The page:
Andy: For me it’s a choice between The Cardboard Man and Chrongraph because that started so differently and we were stuck on it for a long time. I thought it was shit for so long but then I learnt so much from it because I saw James transform it, he took out all the sounds, mangled it and turned it into a sick roller. He essentially remixed it in a way.
That sums up the essence of a good co-lab
Andy: Yeah we’ve been writing as Amoss for 10 years and before that in various bands. We have a good way of working with each other and feel comfortable with each other being pretty brutal on each other’s ideas but arriving at the point we need to get. It’s different way of writing but the best tracks we’ve done have been done that way.
There must have been some beef or rows over the last 10 years?
James: We’ve never had a row! Working closely with each other we learn about ourselves as much as each other. I’ve learnt, or tried to learn, not to be such a stubborn producer. You need to get past that and know that nothing works perfectly straight away. You’ve got to let each other build an idea until they’ve done with what they want to do. I’ve been known to be very stubborn.
Andy: No comment haha! But yeah, we’ve been very lucky. We’ve not had an argument. Maybe we’ve pissed each other off a bit but not to the point of splitting. Everything we do is 50/50, we’ve always made sure if one person isn’t happy then it doesn’t get done. It’s a cool creative relationship and friendship.
You can hear on the podcast and the album announcements. You’re having fun at the end of the day.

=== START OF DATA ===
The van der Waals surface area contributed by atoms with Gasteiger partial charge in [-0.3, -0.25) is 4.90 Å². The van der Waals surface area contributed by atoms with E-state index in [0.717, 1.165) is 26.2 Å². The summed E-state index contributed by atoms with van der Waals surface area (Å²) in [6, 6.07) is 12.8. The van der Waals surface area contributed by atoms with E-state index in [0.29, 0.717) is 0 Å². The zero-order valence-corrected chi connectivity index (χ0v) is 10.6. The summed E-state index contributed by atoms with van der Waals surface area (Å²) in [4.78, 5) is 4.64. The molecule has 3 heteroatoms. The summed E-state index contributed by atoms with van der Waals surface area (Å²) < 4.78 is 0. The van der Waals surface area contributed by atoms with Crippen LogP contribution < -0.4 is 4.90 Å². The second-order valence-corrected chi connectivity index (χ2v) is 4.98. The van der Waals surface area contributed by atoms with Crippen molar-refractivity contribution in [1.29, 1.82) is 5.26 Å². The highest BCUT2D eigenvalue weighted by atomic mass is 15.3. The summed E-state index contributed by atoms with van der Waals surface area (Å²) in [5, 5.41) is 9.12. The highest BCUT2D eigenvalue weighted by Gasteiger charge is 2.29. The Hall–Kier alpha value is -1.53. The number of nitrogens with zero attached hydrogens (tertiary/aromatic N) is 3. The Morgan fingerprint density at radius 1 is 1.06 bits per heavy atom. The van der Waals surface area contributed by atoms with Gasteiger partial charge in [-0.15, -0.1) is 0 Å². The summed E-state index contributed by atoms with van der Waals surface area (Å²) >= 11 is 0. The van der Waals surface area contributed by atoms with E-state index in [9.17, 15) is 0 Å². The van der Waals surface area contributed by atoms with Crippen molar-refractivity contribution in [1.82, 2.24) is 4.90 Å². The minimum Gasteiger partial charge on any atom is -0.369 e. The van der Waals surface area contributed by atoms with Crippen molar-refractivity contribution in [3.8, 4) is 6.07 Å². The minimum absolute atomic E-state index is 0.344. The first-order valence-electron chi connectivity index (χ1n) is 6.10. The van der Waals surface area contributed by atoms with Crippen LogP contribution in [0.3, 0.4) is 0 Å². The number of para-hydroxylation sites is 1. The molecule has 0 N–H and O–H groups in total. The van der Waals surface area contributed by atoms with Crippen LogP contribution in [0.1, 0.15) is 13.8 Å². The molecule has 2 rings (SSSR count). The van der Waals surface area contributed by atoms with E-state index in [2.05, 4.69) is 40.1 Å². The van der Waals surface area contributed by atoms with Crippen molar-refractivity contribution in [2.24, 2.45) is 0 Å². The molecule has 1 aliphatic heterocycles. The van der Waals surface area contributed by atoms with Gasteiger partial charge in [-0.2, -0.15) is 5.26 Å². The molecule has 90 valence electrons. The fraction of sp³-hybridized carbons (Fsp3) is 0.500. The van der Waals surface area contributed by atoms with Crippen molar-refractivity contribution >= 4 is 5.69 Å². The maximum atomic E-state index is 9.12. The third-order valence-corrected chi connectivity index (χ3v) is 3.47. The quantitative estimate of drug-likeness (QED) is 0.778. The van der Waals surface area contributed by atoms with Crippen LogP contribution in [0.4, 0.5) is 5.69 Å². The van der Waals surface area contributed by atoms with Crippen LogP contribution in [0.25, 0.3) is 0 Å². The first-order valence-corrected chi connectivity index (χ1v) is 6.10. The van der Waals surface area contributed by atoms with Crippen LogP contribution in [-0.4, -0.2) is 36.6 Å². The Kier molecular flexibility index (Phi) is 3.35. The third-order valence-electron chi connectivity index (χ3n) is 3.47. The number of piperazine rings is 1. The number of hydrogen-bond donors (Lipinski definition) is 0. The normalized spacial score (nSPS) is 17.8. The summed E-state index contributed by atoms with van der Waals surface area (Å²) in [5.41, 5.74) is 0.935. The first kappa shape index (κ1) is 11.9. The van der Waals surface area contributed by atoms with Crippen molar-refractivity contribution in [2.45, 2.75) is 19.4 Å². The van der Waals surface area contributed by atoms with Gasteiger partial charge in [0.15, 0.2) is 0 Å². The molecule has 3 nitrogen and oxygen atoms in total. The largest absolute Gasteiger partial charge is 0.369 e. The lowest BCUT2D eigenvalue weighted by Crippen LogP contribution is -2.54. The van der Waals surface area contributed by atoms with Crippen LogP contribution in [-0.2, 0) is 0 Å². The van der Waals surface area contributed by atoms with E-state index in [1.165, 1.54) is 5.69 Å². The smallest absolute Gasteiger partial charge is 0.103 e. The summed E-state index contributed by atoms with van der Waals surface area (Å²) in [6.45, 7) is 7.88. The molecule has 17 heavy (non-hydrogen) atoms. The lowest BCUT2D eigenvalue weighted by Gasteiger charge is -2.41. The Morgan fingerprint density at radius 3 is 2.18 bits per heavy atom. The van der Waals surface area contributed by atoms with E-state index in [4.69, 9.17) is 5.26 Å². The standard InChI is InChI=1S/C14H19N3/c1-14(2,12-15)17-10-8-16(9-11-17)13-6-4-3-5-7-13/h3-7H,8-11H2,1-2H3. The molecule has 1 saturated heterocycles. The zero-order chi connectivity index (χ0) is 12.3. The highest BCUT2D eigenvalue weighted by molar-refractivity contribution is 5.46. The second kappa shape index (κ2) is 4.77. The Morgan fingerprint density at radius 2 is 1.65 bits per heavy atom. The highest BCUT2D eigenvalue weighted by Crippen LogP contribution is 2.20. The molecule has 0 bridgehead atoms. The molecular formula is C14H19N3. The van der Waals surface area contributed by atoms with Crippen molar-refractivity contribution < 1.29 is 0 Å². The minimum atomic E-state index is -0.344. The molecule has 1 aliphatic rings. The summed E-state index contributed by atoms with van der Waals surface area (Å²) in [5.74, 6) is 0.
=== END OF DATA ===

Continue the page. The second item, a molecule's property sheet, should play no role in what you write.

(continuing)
James: Obviously we approach the music seriously but yeah there are elements in the album and podcast where we don’t take ourselves seriously and let our personalities come out a bit.
Andy: Some people think we talk too much on the podcast but you can listen to a mix if you don’t want talking. I’m glad personality comes through in this way. We’ve always tried to have as much fun as possible and not take it too seriously. We’re not very serious people. When we were first getting started and were coming down to London and playing gigs we were seeing how seriously some people took it all and it was fucking hilarious. You have to maintain the humour or it breaks you.
I think drum & bass is guilty of this a little too often!
James: Definitely. In fact if there’s one thing I’d like to project in this interview and just all the time anyway… To any producers coming through right now, please remember to have fun. Pass music around, share stuff, make connections, be friendly with people. Trust us, you get further that way and you’ll enjoy it a lot more!
Image: Chelone Wolf